When the source and the target database have a different filegroup structure, Idera SQL schema compare allows you to map the filegroups with each other. Filegroup mapping can be accessed from the main ribbon or the comparison grid context menu.

About filegroup mapping

Filegroup mapping provides a method to map the source and the target filegroups with each other, so that filegroup differences do not require database synchronization. Consider, for example, what happens when you compare the following databases:

Database: DB_1
Contains the filegroup: FG_1
Contains the Employees table created on FG_1 filegroup

Database: DB_2
Contains the filegroup: FG_2
Contains the Employees table created on FG_2 filegroup

The default comparison finds a schema difference in the Employees table triggered by the filegroup clause. The script generated for the DB_2 database attempts to create the table on FG_1 filegroup, while the script generated for DB_1 attempts to create the table on FG_2 filegroup.

While this could work in most of the cases, there are scenarios in which you might want to keep the filegroup unchanged when transferring objects between the DB_1 and the DB_2 databases. You can achieve this by creating a mapping for the filegroups FG_1 and FG_2. When a mapping exist, the comparison and scripting of the Employees table changes as follows:

  • FG_1 and FG_2 are considered equivalent, which means that no schema difference is triggered by the filegroup clause of the Employees table.
  • If other schema differences require the Employees table to be synchronized, it will be created on the "mapped" filegroup, not the original one.

Working with filegroup mappings

IDERA SQL Schema Compare provides a few mapping rules that you can choose:

  • Mapping filegroups by name: it is the default mapping option.
  • Ignoring filegroups when comparing schema: indicates that the filegroup clause is ignored and does not trigger a schema difference between objects.
  • Custom mappings: allows you to create custom mappings between database filegroups. 

You can create a filegroup mapping as follows:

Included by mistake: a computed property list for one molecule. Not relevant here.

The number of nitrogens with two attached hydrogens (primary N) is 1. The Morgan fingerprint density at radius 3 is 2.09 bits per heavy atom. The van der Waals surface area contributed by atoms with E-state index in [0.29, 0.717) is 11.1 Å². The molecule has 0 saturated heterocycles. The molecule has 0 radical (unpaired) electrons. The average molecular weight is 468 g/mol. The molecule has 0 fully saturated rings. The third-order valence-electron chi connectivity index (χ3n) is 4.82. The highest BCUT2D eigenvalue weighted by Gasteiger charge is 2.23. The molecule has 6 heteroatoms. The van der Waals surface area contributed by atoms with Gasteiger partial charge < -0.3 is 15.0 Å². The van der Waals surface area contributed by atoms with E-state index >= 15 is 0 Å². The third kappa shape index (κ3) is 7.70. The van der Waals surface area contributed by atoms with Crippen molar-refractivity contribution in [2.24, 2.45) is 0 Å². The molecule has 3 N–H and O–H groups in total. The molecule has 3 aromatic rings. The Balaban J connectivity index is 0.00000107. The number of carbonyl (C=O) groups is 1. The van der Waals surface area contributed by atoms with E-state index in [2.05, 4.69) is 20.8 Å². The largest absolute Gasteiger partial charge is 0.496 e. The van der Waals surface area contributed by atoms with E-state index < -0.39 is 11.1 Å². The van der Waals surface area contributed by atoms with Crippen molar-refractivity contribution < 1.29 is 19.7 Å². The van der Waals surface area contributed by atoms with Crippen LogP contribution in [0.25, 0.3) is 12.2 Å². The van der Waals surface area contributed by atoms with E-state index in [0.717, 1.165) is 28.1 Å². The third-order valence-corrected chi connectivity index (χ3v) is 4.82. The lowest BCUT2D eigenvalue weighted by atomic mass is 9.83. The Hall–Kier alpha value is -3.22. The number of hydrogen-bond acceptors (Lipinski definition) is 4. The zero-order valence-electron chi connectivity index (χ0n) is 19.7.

• Select a filegroup from the list of filegroups on the left database.
  • Select a filegroup from the list of filegroups on the right database.
  • Click Map Selected Filegroup. A mapping row will appear in the Mapped Filegroup grid.

To delete a mapping, select the mapping row in the Mapped Filegroup grid, and then click Link. The members of the mapped filegroup will appear on the Available Filegroup grids.

If one of the databases contains filestream filegroups, a second tab appears in the mapping form that allows you to map filestream filegroups in the same way you map the regular filegroups.

Scripting filegroups

The mapping form provides an additional option that affects the scripting of the filegroup clause for various database objects. When unchecked, database objects that support the filegroup clause are created in the DEFAULT filegroup or, in some cases depending on the object, the filegroup option is ignored.

Te filegroup script option does not affect the database partition schemes.

Objects affected by filegroup mappings

Database objects affected by the filegroup mapping option include:

  • Tables. Affects the filegroup, text filegroup, filestream filegroup and the filegroup option of the change data capture
  • Primary Keys. Affects the filegroup and the filestream filegroup clause
  • Unique Constraints. Affects the filegroup and the filestream filegroup clause
  • Relational Indexes. Affects the filegroup and the filestream filegroup clause
  • Spatial Indexes. Affects the filegroup clause
  • Full-Text Indexes. Affects the filegroup clause
  • Service Broker Queues. Affects the filegroup clause
  • Partition Schemes

Best practices and restrictions

Mapping the filegroups, when not done properly, could produce unexpected results. These simple rules and restrictions can help you achieve the intended results:

  • Filegroup mappings are one-to-one.
  • Even though it is not required, we recommend that you map all filegroups. The filegroups that are not mapped explicitly, will be mapped by name (the default rule).
  • Filestream filegroups are mapped separately from the regular filegroups. You will notice that if one of the databases that you are comparing contains filestream filegroups, the mapping form includes an additional tab for filestream filegroups. The mapping rules are the same as the ones for regular filegroups.
  • The filegroup scripting option, when unchecked, effects database objects differently. Some objects, such as tables, indexes, are scripted with the DEFAULT filegroup clause. Other objects, such as change data capture, ignore the filegroup option entirely. The database filegroups and partition schemes are not effected by the scripting option.

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